The ticket inspector glares at me over the top of my perfectly valid ticket.
You did not stamp it! he says in the tone of voice that a primary school teacher would use upon discovering a small child eating a purple crayon. He is perfectly correct. I have not stamped my ticket.
I’m sorry, I say in a sweet little voice, I didn’t know I had to stamp it. I did know, in actual fact, but I had no idea how to do it, being as I couldn’t find a machine on which to do so, and didn’t want to miss the train by running all over the place looking for one only to discover that I couldn’t work out how to use it anyway. I feel it’s easier just to plead ignorance than to explain this. He is not mollified in the slightest. I must now charge you for a new ticket, he informs me. I shake my head. Erm, no… I have just bought this ticket. It is valid. I didn’t know I had to stamp it!
The instructions are right there on the back! he retorts excitedly, waving it at me. I glance at it.
Well, yes, I agree amiably, but I can’t read Dutch.
His glare becomes even more glarey. You are in The Netherlands! he points out, rather unnecessarily, given that I am on a train and in possession of a ticket that says Rotterdam – Amsterdam. I stare uncertainly at him. Yes… I explain patiently, I know that. But I’m travelling all over the place… I can hardly learn the language of every single country I pass through.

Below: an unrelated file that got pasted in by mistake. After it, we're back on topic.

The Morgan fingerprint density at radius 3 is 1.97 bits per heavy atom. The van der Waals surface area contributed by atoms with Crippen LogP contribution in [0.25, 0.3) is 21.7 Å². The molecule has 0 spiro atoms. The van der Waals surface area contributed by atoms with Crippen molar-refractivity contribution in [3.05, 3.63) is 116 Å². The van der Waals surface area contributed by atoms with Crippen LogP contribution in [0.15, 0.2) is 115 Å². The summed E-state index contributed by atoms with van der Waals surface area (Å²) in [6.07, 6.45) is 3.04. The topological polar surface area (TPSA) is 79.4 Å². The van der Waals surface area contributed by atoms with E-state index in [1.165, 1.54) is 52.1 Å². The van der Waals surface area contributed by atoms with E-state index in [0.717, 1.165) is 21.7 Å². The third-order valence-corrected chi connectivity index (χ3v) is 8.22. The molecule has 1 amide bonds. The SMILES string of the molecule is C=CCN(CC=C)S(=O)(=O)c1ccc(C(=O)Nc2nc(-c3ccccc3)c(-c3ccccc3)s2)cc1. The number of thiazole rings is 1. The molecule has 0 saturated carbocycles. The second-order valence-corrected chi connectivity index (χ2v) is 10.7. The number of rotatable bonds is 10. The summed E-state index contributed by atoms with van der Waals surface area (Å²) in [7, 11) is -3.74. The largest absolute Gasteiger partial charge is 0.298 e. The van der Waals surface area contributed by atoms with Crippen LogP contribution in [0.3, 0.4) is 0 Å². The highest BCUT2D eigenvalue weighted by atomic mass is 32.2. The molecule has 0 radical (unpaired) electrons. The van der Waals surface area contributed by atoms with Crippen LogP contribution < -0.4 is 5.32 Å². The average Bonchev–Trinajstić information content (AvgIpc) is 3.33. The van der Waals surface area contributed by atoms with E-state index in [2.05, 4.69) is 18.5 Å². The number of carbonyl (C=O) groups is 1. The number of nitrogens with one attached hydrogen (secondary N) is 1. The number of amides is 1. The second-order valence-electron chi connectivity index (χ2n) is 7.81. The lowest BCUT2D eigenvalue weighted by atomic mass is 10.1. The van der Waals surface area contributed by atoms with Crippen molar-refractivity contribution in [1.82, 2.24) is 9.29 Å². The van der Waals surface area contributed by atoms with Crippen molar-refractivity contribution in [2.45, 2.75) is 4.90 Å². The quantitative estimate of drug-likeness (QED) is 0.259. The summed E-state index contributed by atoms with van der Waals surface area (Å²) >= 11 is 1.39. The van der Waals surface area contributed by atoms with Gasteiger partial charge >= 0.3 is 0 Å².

This does not go down very well. Ticket inspector man stamps my ticket and retains possession of it, looking haughty. Have you tried to learn any languages in the countries you have visited? he asks, as if getting my ticket back depends upon my answer to the question. I stare indignantly at him. Yes! I exclaim defensively. I speak some French… and I’ve tried to pick up a few basic Dutch words… and I started learning Estonian when I was there!
Were I a less gullible person, perhaps I would notice a twinkle in his eyes at this point and deduce that he is winding me up. Alas! I am incapable of reaching such a conclusion without a subtle indication, like Zed standing by my side, nudging me and hissing He’s keeping you going! under her breath.
He waves the ticket in front of my nose and says sternly What can you say in Estonian?
I search the dusty, closed file labelled Random Estonian Phrases at the back of my mind, and pull out the first familiar one. Ma ei räägi eesti keelt, I declare confidently. I regret it the second that he says suspiciously What does that mean?
Embarrassed, I hang my head. I want to tell him it’s some sort of clever insult about arrogant Dutch ticket inspectors, but I don’t have the nerve. I don’t speak Estonian, I reply, ashamed.
Ticket inspector starts to laugh, and hands me back my ticket.